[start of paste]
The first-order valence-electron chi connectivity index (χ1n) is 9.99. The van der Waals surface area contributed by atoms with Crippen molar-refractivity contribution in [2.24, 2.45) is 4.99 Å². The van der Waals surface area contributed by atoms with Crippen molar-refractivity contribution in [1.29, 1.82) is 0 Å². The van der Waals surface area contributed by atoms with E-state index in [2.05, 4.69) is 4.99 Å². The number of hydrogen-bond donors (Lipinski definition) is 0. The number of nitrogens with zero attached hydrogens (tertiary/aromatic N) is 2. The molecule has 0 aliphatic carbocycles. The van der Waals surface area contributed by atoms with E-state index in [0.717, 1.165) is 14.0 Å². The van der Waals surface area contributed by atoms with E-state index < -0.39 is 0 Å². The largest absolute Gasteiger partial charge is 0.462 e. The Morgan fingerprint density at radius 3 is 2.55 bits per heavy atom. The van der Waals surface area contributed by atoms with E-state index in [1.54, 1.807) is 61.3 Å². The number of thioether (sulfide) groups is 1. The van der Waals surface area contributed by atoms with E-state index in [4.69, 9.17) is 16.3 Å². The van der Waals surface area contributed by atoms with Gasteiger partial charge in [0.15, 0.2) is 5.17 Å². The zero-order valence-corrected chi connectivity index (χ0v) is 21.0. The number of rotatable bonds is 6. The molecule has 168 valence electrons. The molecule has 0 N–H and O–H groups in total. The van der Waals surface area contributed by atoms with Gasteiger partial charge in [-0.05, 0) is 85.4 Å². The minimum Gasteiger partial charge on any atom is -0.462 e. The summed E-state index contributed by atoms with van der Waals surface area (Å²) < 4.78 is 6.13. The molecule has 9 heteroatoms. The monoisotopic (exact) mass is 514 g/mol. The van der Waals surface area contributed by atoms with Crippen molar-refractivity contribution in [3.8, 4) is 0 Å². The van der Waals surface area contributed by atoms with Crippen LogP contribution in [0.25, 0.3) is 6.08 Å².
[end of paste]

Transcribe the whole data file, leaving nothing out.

The first-order valence-electron chi connectivity index (χ1n) is 9.99. The van der Waals surface area contributed by atoms with Crippen molar-refractivity contribution in [2.24, 2.45) is 4.99 Å². The van der Waals surface area contributed by atoms with Crippen molar-refractivity contribution in [1.29, 1.82) is 0 Å². The van der Waals surface area contributed by atoms with E-state index in [2.05, 4.69) is 4.99 Å². The number of hydrogen-bond donors (Lipinski definition) is 0. The number of nitrogens with zero attached hydrogens (tertiary/aromatic N) is 2. The molecule has 0 aliphatic carbocycles. The van der Waals surface area contributed by atoms with E-state index in [0.717, 1.165) is 14.0 Å². The van der Waals surface area contributed by atoms with E-state index < -0.39 is 0 Å². The largest absolute Gasteiger partial charge is 0.462 e. The Morgan fingerprint density at radius 3 is 2.55 bits per heavy atom. The van der Waals surface area contributed by atoms with E-state index in [1.54, 1.807) is 61.3 Å². The number of thioether (sulfide) groups is 1. The van der Waals surface area contributed by atoms with E-state index in [4.69, 9.17) is 16.3 Å². The van der Waals surface area contributed by atoms with Gasteiger partial charge in [0.15, 0.2) is 5.17 Å². The zero-order valence-corrected chi connectivity index (χ0v) is 21.0. The number of rotatable bonds is 6. The molecule has 168 valence electrons. The molecule has 0 N–H and O–H groups in total. The van der Waals surface area contributed by atoms with Gasteiger partial charge in [-0.05, 0) is 85.4 Å². The minimum Gasteiger partial charge on any atom is -0.462 e. The summed E-state index contributed by atoms with van der Waals surface area (Å²) < 4.78 is 6.13. The molecule has 9 heteroatoms. The monoisotopic (exact) mass is 514 g/mol. The van der Waals surface area contributed by atoms with Crippen molar-refractivity contribution in [3.8, 4) is 0 Å². The van der Waals surface area contributed by atoms with Crippen LogP contribution in [0.25, 0.3) is 6.08 Å².